Our laboratory uses neural prosthetics, specifically human-machine interfaces, to pursue the goals of improving both our understanding of brain function as well as restoring movement and communication to people with neurologic impairment from disorders such as stroke, spinal cord injury, traumatic brain injury, and ALS.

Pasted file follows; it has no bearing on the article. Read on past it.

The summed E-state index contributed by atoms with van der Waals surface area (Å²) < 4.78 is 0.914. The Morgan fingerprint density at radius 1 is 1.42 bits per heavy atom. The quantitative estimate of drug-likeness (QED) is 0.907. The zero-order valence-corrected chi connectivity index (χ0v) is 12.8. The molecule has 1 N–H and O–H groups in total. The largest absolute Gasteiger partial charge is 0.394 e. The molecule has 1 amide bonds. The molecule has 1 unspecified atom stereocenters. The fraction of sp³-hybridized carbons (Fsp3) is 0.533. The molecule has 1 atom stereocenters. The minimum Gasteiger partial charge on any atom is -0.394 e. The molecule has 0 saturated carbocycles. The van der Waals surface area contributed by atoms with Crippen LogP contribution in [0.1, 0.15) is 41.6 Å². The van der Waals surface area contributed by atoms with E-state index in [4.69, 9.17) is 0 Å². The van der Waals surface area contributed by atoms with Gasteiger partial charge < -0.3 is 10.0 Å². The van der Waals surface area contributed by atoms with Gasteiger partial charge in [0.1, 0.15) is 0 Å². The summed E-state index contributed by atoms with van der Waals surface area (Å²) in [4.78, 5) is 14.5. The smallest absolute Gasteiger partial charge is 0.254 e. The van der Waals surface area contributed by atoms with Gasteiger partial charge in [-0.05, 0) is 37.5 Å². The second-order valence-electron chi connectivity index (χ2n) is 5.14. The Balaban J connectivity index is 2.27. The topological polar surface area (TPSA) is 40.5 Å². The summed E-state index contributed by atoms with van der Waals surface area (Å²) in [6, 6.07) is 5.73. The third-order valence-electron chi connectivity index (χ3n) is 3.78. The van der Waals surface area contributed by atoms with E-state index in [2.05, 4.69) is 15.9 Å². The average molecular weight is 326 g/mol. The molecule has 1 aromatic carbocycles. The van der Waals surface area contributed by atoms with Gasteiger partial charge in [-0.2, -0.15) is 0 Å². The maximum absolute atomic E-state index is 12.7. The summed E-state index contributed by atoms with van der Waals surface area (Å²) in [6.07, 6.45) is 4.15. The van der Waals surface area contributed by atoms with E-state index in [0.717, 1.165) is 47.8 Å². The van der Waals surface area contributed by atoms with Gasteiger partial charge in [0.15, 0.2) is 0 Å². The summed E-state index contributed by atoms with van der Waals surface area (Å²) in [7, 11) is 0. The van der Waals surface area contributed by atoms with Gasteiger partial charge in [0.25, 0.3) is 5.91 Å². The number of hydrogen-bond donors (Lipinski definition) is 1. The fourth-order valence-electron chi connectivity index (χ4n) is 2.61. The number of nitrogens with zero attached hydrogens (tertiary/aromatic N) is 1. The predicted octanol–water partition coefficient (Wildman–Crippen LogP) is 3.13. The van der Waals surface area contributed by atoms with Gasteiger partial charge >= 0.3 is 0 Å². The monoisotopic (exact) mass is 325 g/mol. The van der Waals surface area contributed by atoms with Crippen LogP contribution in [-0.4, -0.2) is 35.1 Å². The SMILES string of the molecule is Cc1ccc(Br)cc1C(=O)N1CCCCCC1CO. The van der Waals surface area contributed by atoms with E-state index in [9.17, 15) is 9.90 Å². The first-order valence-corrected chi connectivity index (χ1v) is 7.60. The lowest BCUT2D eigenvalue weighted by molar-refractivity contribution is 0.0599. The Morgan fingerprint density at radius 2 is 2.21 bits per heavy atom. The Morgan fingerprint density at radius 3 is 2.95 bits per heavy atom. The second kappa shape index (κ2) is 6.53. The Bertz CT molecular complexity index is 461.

Brain-machine interfaces (BMIs) are devices that record signals from the brain, decode them, and use them to control a variety of outputs such as a computer cursor, prosthetic limb, or electrically-stimulated muscles in a paralyzed limb. BMIs could allow patients with severe paralysis (quadriplegic or “locked-in,” for example from ALS or spinal cord injury) to interact with their environment and potentially regain the use of a limb. In addition, this technology could also provide a way for such individuals with impairment to communicate by directly decoding their intended speech. Myoelectric-computer interfaces (MCIs) record electrical signals from muscles and use them to control a computer cursor. We are developing MCIs that could help people with impaired arm movement from a stroke to improve their function.